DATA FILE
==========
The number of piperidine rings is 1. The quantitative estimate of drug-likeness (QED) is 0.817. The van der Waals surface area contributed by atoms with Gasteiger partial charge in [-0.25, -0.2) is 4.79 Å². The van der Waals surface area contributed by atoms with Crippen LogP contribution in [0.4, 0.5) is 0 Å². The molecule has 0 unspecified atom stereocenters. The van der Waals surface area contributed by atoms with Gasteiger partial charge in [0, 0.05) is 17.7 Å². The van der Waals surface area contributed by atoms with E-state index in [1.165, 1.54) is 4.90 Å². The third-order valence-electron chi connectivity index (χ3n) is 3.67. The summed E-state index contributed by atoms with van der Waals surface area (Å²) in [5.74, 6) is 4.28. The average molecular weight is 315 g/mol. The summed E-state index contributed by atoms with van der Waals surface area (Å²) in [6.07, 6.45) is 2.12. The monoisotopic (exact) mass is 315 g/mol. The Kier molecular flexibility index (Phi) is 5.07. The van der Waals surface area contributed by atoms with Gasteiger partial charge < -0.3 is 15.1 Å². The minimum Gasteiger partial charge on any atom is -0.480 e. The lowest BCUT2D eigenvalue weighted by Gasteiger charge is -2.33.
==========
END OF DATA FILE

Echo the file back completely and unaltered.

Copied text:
The number of piperidine rings is 1. The quantitative estimate of drug-likeness (QED) is 0.817. The van der Waals surface area contributed by atoms with Gasteiger partial charge in [-0.25, -0.2) is 4.79 Å². The van der Waals surface area contributed by atoms with Crippen LogP contribution in [0.4, 0.5) is 0 Å². The molecule has 0 unspecified atom stereocenters. The van der Waals surface area contributed by atoms with Gasteiger partial charge in [0, 0.05) is 17.7 Å². The van der Waals surface area contributed by atoms with E-state index in [1.165, 1.54) is 4.90 Å². The third-order valence-electron chi connectivity index (χ3n) is 3.67. The summed E-state index contributed by atoms with van der Waals surface area (Å²) in [5.74, 6) is 4.28. The average molecular weight is 315 g/mol. The summed E-state index contributed by atoms with van der Waals surface area (Å²) in [6.07, 6.45) is 2.12. The monoisotopic (exact) mass is 315 g/mol. The Kier molecular flexibility index (Phi) is 5.07. The van der Waals surface area contributed by atoms with Gasteiger partial charge < -0.3 is 15.1 Å². The minimum Gasteiger partial charge on any atom is -0.480 e. The lowest BCUT2D eigenvalue weighted by Gasteiger charge is -2.33.